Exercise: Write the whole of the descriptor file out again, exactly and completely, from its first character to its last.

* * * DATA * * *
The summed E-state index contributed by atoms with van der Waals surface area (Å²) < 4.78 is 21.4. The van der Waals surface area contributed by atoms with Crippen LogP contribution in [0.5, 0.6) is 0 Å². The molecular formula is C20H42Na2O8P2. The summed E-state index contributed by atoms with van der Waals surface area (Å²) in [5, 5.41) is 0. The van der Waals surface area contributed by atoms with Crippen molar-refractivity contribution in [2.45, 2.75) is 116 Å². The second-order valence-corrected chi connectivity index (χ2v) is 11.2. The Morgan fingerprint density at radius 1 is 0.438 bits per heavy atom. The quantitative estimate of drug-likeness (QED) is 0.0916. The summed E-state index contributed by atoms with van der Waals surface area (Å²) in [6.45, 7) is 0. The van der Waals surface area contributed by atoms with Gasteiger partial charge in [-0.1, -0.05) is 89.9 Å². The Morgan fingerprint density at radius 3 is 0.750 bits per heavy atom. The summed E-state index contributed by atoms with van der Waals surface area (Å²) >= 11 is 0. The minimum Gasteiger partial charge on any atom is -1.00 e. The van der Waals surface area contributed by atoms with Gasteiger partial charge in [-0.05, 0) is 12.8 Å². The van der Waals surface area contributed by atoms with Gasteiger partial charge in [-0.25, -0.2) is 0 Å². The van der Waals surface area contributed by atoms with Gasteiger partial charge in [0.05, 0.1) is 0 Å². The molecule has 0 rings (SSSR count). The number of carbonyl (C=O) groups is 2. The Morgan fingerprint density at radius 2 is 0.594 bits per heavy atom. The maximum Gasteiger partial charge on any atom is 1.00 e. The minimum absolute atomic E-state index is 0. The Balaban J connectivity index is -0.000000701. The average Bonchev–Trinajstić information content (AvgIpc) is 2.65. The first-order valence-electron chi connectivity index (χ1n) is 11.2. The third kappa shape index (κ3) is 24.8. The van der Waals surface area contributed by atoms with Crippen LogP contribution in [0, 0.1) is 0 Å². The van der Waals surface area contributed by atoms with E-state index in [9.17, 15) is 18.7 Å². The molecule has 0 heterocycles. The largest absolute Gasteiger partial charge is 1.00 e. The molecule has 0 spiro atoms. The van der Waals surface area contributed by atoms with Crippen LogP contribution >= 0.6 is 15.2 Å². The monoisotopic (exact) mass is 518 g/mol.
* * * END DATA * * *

The summed E-state index contributed by atoms with van der Waals surface area (Å²) < 4.78 is 21.4. The van der Waals surface area contributed by atoms with Crippen LogP contribution in [0.5, 0.6) is 0 Å². The molecular formula is C20H42Na2O8P2. The summed E-state index contributed by atoms with van der Waals surface area (Å²) in [5, 5.41) is 0. The van der Waals surface area contributed by atoms with Crippen molar-refractivity contribution in [2.45, 2.75) is 116 Å². The second-order valence-corrected chi connectivity index (χ2v) is 11.2. The Morgan fingerprint density at radius 1 is 0.438 bits per heavy atom. The quantitative estimate of drug-likeness (QED) is 0.0916. The summed E-state index contributed by atoms with van der Waals surface area (Å²) in [6.45, 7) is 0. The van der Waals surface area contributed by atoms with Gasteiger partial charge in [-0.1, -0.05) is 89.9 Å². The Morgan fingerprint density at radius 3 is 0.750 bits per heavy atom. The summed E-state index contributed by atoms with van der Waals surface area (Å²) >= 11 is 0. The minimum Gasteiger partial charge on any atom is -1.00 e. The van der Waals surface area contributed by atoms with Gasteiger partial charge in [-0.05, 0) is 12.8 Å². The van der Waals surface area contributed by atoms with Gasteiger partial charge in [-0.25, -0.2) is 0 Å². The van der Waals surface area contributed by atoms with Gasteiger partial charge in [0.05, 0.1) is 0 Å². The molecule has 0 rings (SSSR count). The number of carbonyl (C=O) groups is 2. The Morgan fingerprint density at radius 2 is 0.594 bits per heavy atom. The maximum Gasteiger partial charge on any atom is 1.00 e. The minimum absolute atomic E-state index is 0. The Balaban J connectivity index is -0.000000701. The average Bonchev–Trinajstić information content (AvgIpc) is 2.65. The first-order valence-electron chi connectivity index (χ1n) is 11.2. The third kappa shape index (κ3) is 24.8. The van der Waals surface area contributed by atoms with Crippen LogP contribution in [0, 0.1) is 0 Å². The van der Waals surface area contributed by atoms with E-state index in [9.17, 15) is 18.7 Å². The molecule has 0 heterocycles. The largest absolute Gasteiger partial charge is 1.00 e. The molecule has 0 spiro atoms. The van der Waals surface area contributed by atoms with Crippen LogP contribution >= 0.6 is 15.2 Å². The monoisotopic (exact) mass is 518 g/mol.